When creating keys, Common Name (eg, your name or your server’s hostname) part is critical. It must be the hostname/ip of the docker-registry host. When AWS considered, private ip/hostname of docker-registry host can be used. The private IP of an ec2 instance is like ip-172–31–82–125.ec2.internal. You can go with defaults (just press enter) or enter the appropriate values for the rest.

[ec2-user@ip-172-31-82-125 docker-hub]$ openssl req \
>   -newkey rsa:4096 -nodes -sha256 -keyout ./certs/domain.key \
>   -x509 -days 3650 -out ./certs/domain.crt
Generating a 4096 bit RSA private key
...............................................................................++
.......................................................................................................................................................++
writing new private key to './certs/domain.key'
-----
You are about to be asked to enter information that will be incorporated
into your certificate request.
What you are about to enter is what is called a Distinguished Name or a DN.
There are quite a few fields but you can leave some blank
For some fields there will be a default value,
If you enter '.', the field will be left blank.
-----
Country Name (2 letter code) [XX]:
State or Province Name (full name) []:
Locality Name (eg, city) [Default City]:
Organization Name (eg, company) [Default Company Ltd]:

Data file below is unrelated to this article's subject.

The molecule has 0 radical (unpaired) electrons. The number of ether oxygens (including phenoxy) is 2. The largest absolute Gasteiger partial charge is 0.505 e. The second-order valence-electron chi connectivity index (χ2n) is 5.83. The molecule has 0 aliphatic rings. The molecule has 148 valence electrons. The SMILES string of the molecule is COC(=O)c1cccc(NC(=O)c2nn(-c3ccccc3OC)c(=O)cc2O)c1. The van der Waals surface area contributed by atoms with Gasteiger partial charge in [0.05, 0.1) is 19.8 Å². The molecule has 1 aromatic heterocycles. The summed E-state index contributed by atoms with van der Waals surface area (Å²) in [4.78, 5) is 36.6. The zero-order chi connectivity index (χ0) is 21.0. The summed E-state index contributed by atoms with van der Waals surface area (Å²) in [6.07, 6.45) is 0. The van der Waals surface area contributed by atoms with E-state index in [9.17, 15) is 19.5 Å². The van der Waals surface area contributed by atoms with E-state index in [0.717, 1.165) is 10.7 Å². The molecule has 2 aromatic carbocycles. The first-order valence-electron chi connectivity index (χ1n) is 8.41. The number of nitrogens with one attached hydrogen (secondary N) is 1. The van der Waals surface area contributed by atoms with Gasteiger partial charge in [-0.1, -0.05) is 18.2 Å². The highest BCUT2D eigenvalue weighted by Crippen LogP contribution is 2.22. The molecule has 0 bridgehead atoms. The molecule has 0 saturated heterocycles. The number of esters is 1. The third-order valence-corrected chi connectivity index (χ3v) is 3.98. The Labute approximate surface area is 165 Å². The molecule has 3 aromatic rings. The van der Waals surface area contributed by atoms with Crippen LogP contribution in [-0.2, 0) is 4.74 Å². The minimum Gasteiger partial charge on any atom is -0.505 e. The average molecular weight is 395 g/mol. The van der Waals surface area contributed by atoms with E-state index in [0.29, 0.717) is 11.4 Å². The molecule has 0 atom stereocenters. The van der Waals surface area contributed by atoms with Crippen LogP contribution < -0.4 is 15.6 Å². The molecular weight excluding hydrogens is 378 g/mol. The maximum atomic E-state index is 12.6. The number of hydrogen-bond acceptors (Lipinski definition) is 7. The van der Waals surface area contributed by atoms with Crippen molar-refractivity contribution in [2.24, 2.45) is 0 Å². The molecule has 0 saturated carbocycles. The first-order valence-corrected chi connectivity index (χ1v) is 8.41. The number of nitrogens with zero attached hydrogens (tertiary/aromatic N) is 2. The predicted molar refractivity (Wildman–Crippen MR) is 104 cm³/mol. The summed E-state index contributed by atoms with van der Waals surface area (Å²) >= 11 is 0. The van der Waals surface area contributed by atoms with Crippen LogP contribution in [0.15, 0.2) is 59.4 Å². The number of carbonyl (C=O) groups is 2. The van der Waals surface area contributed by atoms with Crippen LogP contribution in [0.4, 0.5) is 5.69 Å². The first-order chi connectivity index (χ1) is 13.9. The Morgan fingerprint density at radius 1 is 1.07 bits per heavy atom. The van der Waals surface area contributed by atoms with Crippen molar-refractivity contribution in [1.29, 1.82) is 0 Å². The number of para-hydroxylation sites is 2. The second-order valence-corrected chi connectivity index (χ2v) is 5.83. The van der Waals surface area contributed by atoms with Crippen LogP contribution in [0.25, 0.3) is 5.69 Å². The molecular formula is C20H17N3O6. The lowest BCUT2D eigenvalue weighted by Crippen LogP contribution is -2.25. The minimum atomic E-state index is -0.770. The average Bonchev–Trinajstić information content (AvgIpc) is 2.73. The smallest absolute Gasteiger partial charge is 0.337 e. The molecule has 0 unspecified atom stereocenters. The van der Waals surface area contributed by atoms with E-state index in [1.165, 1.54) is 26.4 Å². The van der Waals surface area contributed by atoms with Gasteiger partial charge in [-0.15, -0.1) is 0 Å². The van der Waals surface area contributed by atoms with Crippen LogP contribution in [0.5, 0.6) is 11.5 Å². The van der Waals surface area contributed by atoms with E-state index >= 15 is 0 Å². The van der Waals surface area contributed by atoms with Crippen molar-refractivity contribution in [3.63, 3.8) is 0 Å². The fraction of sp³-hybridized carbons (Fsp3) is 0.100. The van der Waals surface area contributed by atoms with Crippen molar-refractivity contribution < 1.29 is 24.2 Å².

Organizational Unit Name (eg, section) []:
Common Name (eg, your name or your server's hostname) []:ip-172-31-82-125.ec2.internal
Email Address []:

Adding a Certificate to the Registry with the Help of openssl.conf File

You can also use a file to set the openssl configuration settings as an alternative. For this, prepare an openssl.conf file for your needs. We will use the following settings for the parameters:

[ req ]
distinguished_name = req_distinguished_name
x509_extensions     = req_ext
default_md         = sha256
prompt             = no
encrypt_key        = no
[ req_distinguished_name ]
countryName            = "US"
localityName           = "Bristow"
organizationName       = "Clarusway"
organizationalUnitName = "Clarusway"
commonName             = "ip-172-31-82-125.ec2.internal"
emailAddress           = "test@example.com"
[ req_ext ]
subjectAltName = @alt_names
[alt_names]
DNS = "ip-172-31-82-125.ec2.internal"

Run the command as follows;

openssl req \
 -x509 -newkey rsa:4096 -days 3650 -config openssl.conf \
 -keyout certs/domain.key -out certs/domain.crt

The command output should look like this.

openssl req \
>  -x509 -newkey rsa:4096 -days 3650 -config openssl.conf \
>  -keyout certs/domain.key -out certs/domain.crt
Generating a 4096 bit RSA private key
...........................................++
...............++
writing new private key to 'certs/domain.key'
-----

The folder structure should be like this.

docker-hub
├── certs
│   ├── domain.crt
│   └── domain.key
├── data
└── docker-compose.yaml

Now, it is time to update the docker-compose.yaml file to include the certificates.

version: '3'
services:
  docker-registry:
    image: registry:2
    restart : always
    container_name: docker-registry
    ports:
    - "5000:5000"
    environment: